The Outbreak of World War Ii
On September 1, 1939, German troops invaded Poland. Britain and France declared war on Germany two days later. By the end of the month, Hitler's armies had overrun western Poland. Soviet armies occupied eastern Poland, and the two countries subsequently formally divided Poland between them. In April 1940, German forces conquered Denmark and Norway, and in May they struck at the Netherlands, Belgium, Luxembourg, and France. French and British troops offered ineffective resistance against the lightning-like strikes, or blitzkrieg, of German tanks and airplanes. A large part of the French army surrendered, and some 300,000 British and French soldiers were trapped at Dunkirk on the coast of northern France. However, because Hitler, for a combination of political and military reasons, had halted the advance of his armored divisions, the British were able to rescue the men at Dunkirk. France, however, surrendered in June.
For Hitler the war in the west was a sideshow, a prelude to the building of an empire in eastern Europe and the Soviet Union. Hitler had hoped that Britain would stay out of the war. In his vision of the near future, he foresaw the two countries sharing the world between them--Britain would keep its overseas empire, and Germany would construct a new one to its east. When approached with the suggestion of a separate peace, British prime minister Winston Churchill rejected the offer and rallied his people to fight on.The Third Reich experienced its first military defeat in the Battle of Britain, in which the Royal Air Force, during the summer and fall of 1940, prevented the German air force from gaining the air superiority necessary for an invasion of Britain. Consequently, Hitler postponed the invasion.
Hitler concluded by June 1941 that Britain's continuing resistance was not a serious impediment to his main geopolitical goal of creating an empire extending east from Germany deep into the Soviet Union. On June 22, 1941, negating their 1939 nonaggression pact, Germany invaded the Soviet Union. Eagerness to realize his long-held dream caused Hitler to gamble everything on a quick military campaign. He had anticipated victory within three months, but effective Soviet resistance and the early onset of winter stopped German advances. A counteroffensive, launched in early 1942, drove the Germans back from Moscow. In the summer of 1942, Hitler shifted the attack to the south of the Soviet Union and began a large offensive to secure the Caucasian oil fields. By September 1942, the Axis controlled an area extending from northern Norway to North Africa and from France to Stalingrad.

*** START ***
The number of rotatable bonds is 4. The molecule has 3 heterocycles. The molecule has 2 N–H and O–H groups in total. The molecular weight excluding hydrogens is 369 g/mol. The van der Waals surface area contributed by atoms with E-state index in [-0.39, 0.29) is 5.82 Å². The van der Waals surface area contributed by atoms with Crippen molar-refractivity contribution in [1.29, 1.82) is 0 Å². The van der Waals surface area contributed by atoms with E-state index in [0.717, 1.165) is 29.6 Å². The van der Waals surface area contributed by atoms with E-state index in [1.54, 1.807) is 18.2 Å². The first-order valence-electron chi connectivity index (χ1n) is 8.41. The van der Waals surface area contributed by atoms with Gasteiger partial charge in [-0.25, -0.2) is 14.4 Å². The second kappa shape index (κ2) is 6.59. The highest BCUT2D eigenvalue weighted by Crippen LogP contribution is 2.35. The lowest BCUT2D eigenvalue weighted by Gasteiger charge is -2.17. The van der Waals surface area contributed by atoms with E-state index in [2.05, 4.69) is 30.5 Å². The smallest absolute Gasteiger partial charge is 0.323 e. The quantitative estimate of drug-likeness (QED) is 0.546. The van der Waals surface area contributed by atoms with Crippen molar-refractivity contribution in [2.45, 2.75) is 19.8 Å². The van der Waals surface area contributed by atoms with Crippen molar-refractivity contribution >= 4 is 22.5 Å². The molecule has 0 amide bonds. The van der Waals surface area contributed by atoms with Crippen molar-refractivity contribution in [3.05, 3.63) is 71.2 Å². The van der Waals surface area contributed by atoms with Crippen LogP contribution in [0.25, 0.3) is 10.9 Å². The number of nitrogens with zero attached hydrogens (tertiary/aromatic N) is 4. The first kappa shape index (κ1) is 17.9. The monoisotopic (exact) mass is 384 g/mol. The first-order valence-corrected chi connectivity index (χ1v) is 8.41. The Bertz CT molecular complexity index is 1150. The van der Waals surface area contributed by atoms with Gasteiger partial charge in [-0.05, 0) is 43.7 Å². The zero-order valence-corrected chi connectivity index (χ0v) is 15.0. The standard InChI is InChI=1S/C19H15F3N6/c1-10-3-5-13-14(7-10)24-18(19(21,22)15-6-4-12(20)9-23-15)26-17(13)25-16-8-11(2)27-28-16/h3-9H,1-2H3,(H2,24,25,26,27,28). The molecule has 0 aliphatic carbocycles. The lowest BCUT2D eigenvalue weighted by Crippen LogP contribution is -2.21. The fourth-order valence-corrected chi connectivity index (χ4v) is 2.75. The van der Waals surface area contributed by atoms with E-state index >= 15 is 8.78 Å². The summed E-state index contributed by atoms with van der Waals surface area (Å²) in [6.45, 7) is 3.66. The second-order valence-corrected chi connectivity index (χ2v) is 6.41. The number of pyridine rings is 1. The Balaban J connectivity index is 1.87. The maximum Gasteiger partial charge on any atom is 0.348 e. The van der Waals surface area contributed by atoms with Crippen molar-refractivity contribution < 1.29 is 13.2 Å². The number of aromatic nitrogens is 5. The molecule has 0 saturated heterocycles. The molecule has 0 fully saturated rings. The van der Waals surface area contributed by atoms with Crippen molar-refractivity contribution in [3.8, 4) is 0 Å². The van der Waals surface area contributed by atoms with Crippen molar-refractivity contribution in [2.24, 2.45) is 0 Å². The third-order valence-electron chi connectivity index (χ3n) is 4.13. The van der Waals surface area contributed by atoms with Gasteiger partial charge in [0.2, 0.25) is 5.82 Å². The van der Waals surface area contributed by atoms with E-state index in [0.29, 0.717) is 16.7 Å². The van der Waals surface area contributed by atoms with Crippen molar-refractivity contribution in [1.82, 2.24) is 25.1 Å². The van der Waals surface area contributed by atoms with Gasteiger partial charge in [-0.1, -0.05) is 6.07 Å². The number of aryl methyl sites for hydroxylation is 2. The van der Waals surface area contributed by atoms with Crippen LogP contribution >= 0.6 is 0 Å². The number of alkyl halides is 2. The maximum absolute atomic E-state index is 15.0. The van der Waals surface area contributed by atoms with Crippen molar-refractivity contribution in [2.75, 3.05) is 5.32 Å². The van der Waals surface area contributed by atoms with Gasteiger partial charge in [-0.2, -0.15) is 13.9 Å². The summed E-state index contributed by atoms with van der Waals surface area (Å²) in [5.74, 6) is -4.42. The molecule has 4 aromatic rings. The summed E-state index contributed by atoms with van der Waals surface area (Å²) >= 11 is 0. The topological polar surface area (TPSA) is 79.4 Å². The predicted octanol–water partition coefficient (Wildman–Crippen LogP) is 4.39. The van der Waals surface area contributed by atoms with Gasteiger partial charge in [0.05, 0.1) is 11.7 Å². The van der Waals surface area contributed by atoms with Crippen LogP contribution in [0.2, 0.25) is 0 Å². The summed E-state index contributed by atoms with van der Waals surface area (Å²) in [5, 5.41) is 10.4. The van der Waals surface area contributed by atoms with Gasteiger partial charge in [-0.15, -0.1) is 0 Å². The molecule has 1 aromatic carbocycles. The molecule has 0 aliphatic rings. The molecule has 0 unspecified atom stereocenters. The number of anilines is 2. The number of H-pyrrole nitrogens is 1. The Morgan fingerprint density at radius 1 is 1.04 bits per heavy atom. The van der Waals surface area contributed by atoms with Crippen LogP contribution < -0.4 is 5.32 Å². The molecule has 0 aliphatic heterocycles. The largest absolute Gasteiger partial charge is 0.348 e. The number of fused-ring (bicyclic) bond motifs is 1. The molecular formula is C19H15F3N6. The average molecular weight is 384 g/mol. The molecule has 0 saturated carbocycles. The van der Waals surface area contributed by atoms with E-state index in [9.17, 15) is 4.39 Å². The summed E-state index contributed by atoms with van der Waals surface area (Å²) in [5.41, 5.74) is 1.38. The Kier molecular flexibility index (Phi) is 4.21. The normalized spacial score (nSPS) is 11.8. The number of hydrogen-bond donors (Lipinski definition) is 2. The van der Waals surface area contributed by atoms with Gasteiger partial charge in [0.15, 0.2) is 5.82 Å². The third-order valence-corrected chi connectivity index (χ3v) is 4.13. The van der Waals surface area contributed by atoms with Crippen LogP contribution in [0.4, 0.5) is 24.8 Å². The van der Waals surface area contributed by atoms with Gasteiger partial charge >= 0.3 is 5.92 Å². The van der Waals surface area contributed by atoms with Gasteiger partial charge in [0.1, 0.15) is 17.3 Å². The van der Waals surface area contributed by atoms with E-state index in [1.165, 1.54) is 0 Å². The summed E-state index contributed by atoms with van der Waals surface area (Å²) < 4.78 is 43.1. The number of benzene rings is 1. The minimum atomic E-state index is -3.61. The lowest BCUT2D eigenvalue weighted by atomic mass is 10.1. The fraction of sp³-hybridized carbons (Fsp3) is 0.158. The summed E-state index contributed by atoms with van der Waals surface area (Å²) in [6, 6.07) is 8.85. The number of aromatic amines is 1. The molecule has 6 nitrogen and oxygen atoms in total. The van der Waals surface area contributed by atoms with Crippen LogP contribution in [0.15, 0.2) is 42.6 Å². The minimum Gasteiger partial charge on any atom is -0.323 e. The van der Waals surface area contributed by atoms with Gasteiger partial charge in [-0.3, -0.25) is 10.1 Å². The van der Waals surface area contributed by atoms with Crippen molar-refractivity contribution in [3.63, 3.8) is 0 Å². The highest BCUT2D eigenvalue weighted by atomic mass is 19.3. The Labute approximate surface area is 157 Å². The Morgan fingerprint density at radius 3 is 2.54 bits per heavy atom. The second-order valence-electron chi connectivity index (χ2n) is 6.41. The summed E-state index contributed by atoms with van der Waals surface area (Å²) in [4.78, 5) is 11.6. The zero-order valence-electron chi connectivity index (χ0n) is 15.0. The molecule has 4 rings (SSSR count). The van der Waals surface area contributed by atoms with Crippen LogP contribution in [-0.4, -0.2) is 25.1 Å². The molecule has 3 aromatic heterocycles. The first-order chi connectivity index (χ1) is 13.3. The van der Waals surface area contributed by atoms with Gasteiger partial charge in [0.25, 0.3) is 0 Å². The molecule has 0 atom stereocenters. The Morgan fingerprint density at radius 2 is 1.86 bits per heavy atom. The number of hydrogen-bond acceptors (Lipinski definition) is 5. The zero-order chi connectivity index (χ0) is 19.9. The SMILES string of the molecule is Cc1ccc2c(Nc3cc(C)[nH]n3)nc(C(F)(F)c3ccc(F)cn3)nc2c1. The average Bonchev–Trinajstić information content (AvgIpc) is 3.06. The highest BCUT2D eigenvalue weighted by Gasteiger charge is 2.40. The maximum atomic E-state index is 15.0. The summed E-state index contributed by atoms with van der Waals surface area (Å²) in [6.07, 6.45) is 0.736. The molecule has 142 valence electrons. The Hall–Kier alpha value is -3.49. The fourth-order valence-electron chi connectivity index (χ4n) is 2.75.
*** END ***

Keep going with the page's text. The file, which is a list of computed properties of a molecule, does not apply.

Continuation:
Japan's attack on the United States naval base at Pearl Harbor on December 7, 1941, brought the United States into the war. In support of Germany's fellow Axis power, Hitler immediately declared war on the United States. But with the United States involvement, a coalition now existed that, with its vast human and material resources, was almost certain to defeat the Third Reich. To ensure that the alliance not break apart as had happened in 1918 when Russia signed a truce with Germany, the Allies swore to fight Germany until an unconditional surrender was secured. Another reason the Allies wanted the complete military defeat of Germany was that they wished to preclude any possibility of German politicians claiming that "a stab in the back" had caused Germany's undoing, as they had done after World War I.
The military turning point of the war in Europe came with the Soviet victory at Stalingrad in the winter of 1942-43; some 300,000 of Germany's finest troops were either killed or captured. By May 1943, Allied armies had driven the Axis forces out of Africa and had landed in Italy. Also of great importance, by 1943 the United States and British navies had succeeded in substantially reducing the German submarine threat to shipping. This cleared the way for the movement of arms and troops to Britain in preparation for a cross-channel invasion of France.
|Country Studies main page | Germany Country Studies main page|